By Denise Davis, Director of the Cecil County Public Library
When I came to Cecil County to lead our public library system in 2001, the community was examining how best to lay a foundation for the success and well-being of our citizens, communities and businesses in the 21st century. One of the strongest messages was that our economic success would be based in large part on the quality of our county’s education system. In the 21st century, businesses that offer good salaries and benefits would locate in counties where the workforce is educated and engaged in lifelong learning. Those well-educated employees would demand the best of their county’s educational institutions for themselves and their families. Although the recession set us back, it is not a reason to give up on our aspirations.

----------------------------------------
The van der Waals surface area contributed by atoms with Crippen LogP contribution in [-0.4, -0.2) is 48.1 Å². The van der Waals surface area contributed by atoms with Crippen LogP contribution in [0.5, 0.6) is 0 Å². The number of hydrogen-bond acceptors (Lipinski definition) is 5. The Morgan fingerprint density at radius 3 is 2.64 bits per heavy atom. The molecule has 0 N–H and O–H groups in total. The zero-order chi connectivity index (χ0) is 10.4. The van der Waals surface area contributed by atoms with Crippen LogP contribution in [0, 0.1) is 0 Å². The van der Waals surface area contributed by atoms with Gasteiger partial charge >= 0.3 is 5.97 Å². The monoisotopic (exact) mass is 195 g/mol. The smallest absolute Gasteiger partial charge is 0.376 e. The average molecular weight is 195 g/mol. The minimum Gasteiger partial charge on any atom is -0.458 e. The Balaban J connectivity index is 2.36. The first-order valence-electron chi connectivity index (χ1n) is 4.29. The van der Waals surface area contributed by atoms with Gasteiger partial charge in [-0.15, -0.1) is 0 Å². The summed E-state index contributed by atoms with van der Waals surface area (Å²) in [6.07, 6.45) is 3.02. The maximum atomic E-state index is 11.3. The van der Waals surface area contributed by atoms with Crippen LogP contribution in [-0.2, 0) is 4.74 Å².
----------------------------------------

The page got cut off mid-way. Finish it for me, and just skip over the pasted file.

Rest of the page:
As we now emerge from recession, my hope is that we can reflect on the valuable insights of those discussions and, as part of our plan to facilitate strong economic and community advancement, protect funding for education.
One of the strengths of public libraries is how quickly they can adapt their educational services to any era to give our citizens and communities an edge. Literally tens of thousands of Cecil County citizens are using Cecil County Public library for exactly that reason today.